Features 24 bit remastering and comes with a mini-description. Really beautiful work from the team of Red Rodney and Ira Sullivan – hardly the sort of stuff we might have heard from the players a decade or two before – and a sophisticated batch of tunes that has them stretching out in rich musical directions! There's little of the boppish roots of either player here – and instead, the album mostly features inspiring jazz compositions from Garry Dial – the pianist in the group, and a real genius with color, tone, and timing. Dial's tunes dominate most of the record, and they really set the group on a great footing – horn trading between Rodney's trumpet and Sullivan's soprano, flute, and flugelhorn – supported with complicated changes from the core rhythm trio.
Reissue with the latest remastering. Comes with liner notes. One of JJ's best from the late 50s – a tightly crackling hardbop set, recorded very much in the manner of his classic JJ Inc album! The sound here is a bit more compact overall – with some shorter tracks that really allow Johnson to display his keen sense of economy on his horn, while working in a burning mode that recalls some of his best bop sides from the early years – particularly his work on Blue Note.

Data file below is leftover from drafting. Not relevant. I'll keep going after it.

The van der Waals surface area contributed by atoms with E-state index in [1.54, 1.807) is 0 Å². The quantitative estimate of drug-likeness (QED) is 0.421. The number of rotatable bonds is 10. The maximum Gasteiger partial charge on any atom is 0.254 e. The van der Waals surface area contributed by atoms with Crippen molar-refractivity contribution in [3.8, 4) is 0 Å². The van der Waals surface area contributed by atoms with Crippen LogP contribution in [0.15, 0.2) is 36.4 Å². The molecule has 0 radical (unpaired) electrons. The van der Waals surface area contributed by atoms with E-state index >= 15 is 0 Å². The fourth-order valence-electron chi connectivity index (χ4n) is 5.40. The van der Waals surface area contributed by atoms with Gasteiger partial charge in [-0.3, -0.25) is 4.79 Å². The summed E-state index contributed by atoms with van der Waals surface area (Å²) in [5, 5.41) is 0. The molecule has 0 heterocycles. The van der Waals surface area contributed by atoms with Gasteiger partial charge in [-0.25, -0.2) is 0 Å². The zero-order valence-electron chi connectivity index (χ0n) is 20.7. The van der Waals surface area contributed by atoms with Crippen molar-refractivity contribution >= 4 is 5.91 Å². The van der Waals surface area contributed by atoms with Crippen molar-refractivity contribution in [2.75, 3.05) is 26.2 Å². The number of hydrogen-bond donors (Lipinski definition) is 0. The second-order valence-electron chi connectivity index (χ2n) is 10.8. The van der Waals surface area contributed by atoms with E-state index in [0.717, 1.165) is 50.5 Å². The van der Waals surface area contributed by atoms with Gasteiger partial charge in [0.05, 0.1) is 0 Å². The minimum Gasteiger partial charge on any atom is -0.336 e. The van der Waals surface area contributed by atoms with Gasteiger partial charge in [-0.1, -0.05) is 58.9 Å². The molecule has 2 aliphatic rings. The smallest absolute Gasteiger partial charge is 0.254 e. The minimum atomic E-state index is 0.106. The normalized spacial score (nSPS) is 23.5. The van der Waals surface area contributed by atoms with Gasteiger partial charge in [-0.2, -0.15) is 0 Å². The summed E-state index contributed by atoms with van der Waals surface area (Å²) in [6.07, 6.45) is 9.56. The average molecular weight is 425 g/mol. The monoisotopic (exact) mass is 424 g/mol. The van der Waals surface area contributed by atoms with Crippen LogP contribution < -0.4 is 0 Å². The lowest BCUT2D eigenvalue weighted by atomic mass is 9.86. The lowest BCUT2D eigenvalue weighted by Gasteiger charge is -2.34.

Features 24 bit remastering and comes with a mini-description. We would gladly trade every other John Lewis album for a copy of this album – because the album's a treasure all the way through – and a really unique set, with a really unique feel! The session features Lewis' piano in the company of a hip French group that includes Sasha Distel on guitar, Pierre Michelot on bass, and the great Barney Wilen on tenor – all great players who bring out a whole new side of Lewis' genius! Wilen's solos alone are worth the price of the album – deeply soulful, with a resonant tone that's some of his greatest on record – and an easy illustration of why he was one of the few European players of the postwar years to get big notice on this side of the Atlantic.